Using NativeArrays will be discussed in future sections. So why are we confusing you by bringing up this additional information that isn't needed right now? That's because introducing future workflows to you now might help you build a better mental model of how to navigate ECS.

You might have noticed our AsteroidSpawnSystem ends with a .Schedule() which means we are running a a single job. A great benefit of Unity DOTS is the ability to schedule parallel jobs to make the most of the targeting compute platform. If we wanted to make AsteroidSpawnSystem run parallel jobs we would need to use an IJobFor.

Note: To run a parallel job, implement IJobFor, which you can schedule using ScheduleParallel() in the system OnUpdate() function.

We do not use an IJobFor here because it is a bit more involved than a Job.WithCode(), and we are just starting to warm up to ECS! If you are feeling adventurous, you can implement AsteroidJobSystem with an IJobFor and checkout the performance difference between single jobs and parallel jobs for spawning asteroids. If you have interesting results, please reach out to the Moetsi team either on our Discord or emailing us at and we will include it in this gitbook!

  • Hit the "play" button and see the spawned asteroids

    • Not working? Reimport the ConvertedSubScene if there are issues grabbing the AsteroidAuthoringComponent Singleton

  • Checkout the DOTS Hierarchy to see all the newly created entities

But where are all our asteroids?

  • We can see from the DOTS Hierarchy that the Entities are there but the Translation values of the asteroids are verrrrrry far apart, so we cannot see them and so we need to update our GameSettings

  • Let's go to our ConvertedSubScene in the Hierarchy, select Game Settings, and change our levelWidth, levelHeight, and levelDepth to 20 and change the number of asteroids to 20,000 in the Inspector

But we still can't see the asteroids even now when they are closer together, WHAT GIVES?!

The issue is that we are still using the "built in" render pipeline, rather than the Universal Render Pipeline (URP). Unity does not automatically change over. Following Unity's docs let's create a Universal Render Pipeline Asset and then Add the Asset to your Graphics Settings

  • Creating the Universal Render Pipeline Asset

    The Universal Render Pipeline Asset controls the global rendering and quality settings of your Project, and creates the rendering pipeline instance. The rendering pipeline instance contains intermediate resources and the render pipeline implementation.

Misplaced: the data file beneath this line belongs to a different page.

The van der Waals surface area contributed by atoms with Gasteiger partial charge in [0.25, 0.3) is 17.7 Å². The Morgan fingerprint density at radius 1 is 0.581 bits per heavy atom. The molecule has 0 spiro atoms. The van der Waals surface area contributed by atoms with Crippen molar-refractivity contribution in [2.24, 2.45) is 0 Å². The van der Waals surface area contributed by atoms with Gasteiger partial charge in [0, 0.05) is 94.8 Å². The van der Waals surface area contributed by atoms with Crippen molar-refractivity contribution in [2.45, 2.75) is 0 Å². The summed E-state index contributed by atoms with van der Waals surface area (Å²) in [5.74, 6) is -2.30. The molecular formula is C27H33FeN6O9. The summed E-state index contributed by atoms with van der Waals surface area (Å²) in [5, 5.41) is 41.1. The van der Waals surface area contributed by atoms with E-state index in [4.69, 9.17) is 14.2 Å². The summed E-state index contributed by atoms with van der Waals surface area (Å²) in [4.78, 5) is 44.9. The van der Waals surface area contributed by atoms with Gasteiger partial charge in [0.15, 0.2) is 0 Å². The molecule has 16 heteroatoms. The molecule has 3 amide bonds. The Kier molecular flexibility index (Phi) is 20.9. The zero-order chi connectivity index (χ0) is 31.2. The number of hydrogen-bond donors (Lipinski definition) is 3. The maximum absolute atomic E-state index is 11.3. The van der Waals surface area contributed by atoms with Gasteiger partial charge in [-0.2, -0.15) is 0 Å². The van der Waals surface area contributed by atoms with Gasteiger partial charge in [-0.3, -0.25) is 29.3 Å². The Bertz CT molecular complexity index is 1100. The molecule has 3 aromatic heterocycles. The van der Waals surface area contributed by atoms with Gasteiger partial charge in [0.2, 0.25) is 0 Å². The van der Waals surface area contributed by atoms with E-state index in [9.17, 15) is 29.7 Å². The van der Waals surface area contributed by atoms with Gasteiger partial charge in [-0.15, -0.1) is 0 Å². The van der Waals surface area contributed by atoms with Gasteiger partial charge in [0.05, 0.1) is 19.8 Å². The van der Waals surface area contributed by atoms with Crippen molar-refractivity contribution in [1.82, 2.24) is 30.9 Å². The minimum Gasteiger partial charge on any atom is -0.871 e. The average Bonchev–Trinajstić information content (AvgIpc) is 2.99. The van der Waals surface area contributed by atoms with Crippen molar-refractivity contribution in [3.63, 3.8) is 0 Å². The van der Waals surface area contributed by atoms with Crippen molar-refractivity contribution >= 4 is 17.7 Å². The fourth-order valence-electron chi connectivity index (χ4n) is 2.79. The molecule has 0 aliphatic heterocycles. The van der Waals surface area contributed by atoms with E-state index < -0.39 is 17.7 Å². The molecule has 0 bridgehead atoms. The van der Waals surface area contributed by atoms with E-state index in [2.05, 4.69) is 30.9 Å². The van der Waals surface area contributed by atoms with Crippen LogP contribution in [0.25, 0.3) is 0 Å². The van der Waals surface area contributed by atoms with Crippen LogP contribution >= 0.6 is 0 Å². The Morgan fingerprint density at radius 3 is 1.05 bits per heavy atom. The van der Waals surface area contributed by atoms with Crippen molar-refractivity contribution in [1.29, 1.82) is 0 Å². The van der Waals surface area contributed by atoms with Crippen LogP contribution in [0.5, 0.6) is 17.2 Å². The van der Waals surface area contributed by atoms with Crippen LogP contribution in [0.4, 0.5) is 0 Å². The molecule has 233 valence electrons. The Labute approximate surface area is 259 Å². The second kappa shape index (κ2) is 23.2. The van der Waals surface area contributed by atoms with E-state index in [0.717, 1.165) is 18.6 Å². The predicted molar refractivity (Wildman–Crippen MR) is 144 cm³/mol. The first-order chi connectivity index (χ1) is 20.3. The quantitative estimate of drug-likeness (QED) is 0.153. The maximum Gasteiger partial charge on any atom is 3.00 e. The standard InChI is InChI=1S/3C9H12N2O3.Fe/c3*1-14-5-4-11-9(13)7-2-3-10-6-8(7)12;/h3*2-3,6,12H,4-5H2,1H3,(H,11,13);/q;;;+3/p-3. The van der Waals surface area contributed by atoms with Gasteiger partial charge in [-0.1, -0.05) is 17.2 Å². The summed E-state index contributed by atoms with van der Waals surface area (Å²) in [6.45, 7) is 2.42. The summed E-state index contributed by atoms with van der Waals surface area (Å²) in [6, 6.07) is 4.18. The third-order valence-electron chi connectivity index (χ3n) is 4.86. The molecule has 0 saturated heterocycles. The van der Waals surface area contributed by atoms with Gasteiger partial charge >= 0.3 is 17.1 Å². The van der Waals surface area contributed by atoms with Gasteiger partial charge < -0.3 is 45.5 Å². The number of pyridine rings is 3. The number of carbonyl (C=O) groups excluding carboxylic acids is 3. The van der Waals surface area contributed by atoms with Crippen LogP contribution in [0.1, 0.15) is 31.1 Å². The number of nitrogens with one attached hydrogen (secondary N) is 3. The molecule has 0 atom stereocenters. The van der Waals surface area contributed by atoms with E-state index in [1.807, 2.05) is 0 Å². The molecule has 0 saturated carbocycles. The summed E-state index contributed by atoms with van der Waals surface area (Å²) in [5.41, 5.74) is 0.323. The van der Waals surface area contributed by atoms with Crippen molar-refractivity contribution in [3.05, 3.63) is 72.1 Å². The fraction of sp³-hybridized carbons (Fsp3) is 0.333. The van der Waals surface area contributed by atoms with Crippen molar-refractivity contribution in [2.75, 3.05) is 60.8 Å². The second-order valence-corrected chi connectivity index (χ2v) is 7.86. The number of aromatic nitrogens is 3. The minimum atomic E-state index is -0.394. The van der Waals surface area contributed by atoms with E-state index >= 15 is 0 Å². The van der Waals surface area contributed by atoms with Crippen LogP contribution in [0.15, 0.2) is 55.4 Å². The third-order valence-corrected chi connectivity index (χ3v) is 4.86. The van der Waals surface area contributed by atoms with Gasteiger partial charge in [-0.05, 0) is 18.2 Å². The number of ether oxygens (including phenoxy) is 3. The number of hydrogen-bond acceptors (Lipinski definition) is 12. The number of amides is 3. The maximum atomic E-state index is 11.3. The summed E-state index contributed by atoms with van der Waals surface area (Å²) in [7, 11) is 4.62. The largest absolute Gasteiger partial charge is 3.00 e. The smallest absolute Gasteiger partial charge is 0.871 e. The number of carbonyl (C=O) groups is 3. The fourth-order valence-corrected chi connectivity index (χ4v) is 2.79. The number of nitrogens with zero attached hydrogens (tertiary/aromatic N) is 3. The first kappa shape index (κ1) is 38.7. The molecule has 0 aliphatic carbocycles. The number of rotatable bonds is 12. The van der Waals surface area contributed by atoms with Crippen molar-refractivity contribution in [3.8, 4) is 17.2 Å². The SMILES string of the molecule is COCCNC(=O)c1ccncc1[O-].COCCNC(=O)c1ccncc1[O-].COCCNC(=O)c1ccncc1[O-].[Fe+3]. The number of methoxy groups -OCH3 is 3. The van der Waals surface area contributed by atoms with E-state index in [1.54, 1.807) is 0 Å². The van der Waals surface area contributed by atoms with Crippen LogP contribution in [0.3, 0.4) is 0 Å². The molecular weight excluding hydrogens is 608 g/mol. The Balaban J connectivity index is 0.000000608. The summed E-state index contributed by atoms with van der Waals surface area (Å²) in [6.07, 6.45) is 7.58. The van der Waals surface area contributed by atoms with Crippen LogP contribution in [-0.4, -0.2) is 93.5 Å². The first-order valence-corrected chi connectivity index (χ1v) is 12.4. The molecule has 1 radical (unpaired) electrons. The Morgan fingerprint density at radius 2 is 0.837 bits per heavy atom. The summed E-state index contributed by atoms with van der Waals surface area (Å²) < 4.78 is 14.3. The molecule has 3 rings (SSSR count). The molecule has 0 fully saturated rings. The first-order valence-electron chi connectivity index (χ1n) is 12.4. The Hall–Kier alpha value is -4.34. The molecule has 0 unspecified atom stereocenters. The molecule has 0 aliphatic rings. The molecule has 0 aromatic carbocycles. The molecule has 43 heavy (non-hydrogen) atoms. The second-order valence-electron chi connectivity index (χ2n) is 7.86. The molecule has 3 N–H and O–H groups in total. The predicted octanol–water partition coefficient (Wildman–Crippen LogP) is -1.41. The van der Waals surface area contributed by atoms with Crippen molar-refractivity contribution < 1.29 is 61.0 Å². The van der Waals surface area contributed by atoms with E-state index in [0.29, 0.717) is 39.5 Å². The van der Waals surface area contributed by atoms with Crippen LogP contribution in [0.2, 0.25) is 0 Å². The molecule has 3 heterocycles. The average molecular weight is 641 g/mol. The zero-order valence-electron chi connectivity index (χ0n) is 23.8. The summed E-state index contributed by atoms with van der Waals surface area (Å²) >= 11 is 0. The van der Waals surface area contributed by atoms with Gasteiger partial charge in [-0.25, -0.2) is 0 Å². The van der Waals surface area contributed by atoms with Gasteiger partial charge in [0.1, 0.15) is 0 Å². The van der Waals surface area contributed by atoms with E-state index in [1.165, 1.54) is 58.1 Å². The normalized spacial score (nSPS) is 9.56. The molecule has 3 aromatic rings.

To create a Universal Render Pipeline Asset:

    1. In the Editor, go to the Project window.

    2. Right-click in the Project window in Assets/, and select Create > Rendering > Universal Render Pipeline > Pipeline Asset. Alternatively, navigate to the menu bar at the top, and select Assets > Create > Rendering > Universal Render Pipeline > Pipeline Asset (Forward Renderer).

    You can either leave the default name for the new Universal Render Pipeline Asset, or type a new one.

  • Adding the Asset to your Graphics settings

    To use URP, you need to add the newly created Universal Render Pipeline Asset to your Graphics settings in Unity. If you don't, Unity still tries to use the Built-in render pipeline.

    To add the Universal Render Pipeline Asset to your Graphics settings:

    1. Navigate to Edit > Project Settings... > Graphics.

    2. In the Scriptable Render Pipeline Settings field, add the Universal Render Pipeline Asset you created earlier. When you add the Universal Render Pipeline Asset, the available Graphics settings immediately change. Your Project is now using URP.

    From Install URP Into A Project

  • Now let's hit play and see those Asteroids!

Why can't we see them?! It is because we are still using a Material from the built in render pipeline. Let's make a material that is compatible with Universal Render Pipeline.

  • Right click in Assets/ and Prefabs and choose Material and call it GreyMaterial

  • Choose the base map to be a Grey Color